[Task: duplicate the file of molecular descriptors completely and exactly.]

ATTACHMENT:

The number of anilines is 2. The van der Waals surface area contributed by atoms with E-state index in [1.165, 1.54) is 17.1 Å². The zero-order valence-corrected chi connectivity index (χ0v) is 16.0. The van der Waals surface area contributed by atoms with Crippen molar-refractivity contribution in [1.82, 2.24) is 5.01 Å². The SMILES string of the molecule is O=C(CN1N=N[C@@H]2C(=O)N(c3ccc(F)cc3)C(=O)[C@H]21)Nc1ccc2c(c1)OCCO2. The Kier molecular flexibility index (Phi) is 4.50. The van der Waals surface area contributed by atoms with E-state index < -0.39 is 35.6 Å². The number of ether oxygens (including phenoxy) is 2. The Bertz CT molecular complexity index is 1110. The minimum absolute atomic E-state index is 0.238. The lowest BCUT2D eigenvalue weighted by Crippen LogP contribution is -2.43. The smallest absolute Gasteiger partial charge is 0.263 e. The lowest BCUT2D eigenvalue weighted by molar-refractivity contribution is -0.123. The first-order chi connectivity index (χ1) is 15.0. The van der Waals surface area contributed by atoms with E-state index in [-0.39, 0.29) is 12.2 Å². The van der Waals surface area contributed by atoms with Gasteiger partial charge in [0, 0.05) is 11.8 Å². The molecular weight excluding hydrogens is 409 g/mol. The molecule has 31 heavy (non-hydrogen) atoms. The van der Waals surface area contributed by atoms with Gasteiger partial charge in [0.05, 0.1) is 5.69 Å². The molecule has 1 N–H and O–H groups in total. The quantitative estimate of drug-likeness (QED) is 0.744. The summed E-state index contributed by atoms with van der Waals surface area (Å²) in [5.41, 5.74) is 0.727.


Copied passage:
The number of anilines is 2. The van der Waals surface area contributed by atoms with E-state index in [1.165, 1.54) is 17.1 Å². The zero-order valence-corrected chi connectivity index (χ0v) is 16.0. The van der Waals surface area contributed by atoms with Crippen molar-refractivity contribution in [1.82, 2.24) is 5.01 Å². The SMILES string of the molecule is O=C(CN1N=N[C@@H]2C(=O)N(c3ccc(F)cc3)C(=O)[C@H]21)Nc1ccc2c(c1)OCCO2. The Kier molecular flexibility index (Phi) is 4.50. The van der Waals surface area contributed by atoms with E-state index < -0.39 is 35.6 Å². The number of ether oxygens (including phenoxy) is 2. The Bertz CT molecular complexity index is 1110. The minimum absolute atomic E-state index is 0.238. The lowest BCUT2D eigenvalue weighted by Crippen LogP contribution is -2.43. The smallest absolute Gasteiger partial charge is 0.263 e. The lowest BCUT2D eigenvalue weighted by molar-refractivity contribution is -0.123. The first-order chi connectivity index (χ1) is 15.0. The van der Waals surface area contributed by atoms with E-state index in [-0.39, 0.29) is 12.2 Å². The van der Waals surface area contributed by atoms with Gasteiger partial charge in [0, 0.05) is 11.8 Å². The molecular weight excluding hydrogens is 409 g/mol. The molecule has 31 heavy (non-hydrogen) atoms. The van der Waals surface area contributed by atoms with Gasteiger partial charge in [0.05, 0.1) is 5.69 Å². The molecule has 1 N–H and O–H groups in total. The quantitative estimate of drug-likeness (QED) is 0.744. The summed E-state index contributed by atoms with van der Waals surface area (Å²) in [5.41, 5.74) is 0.727.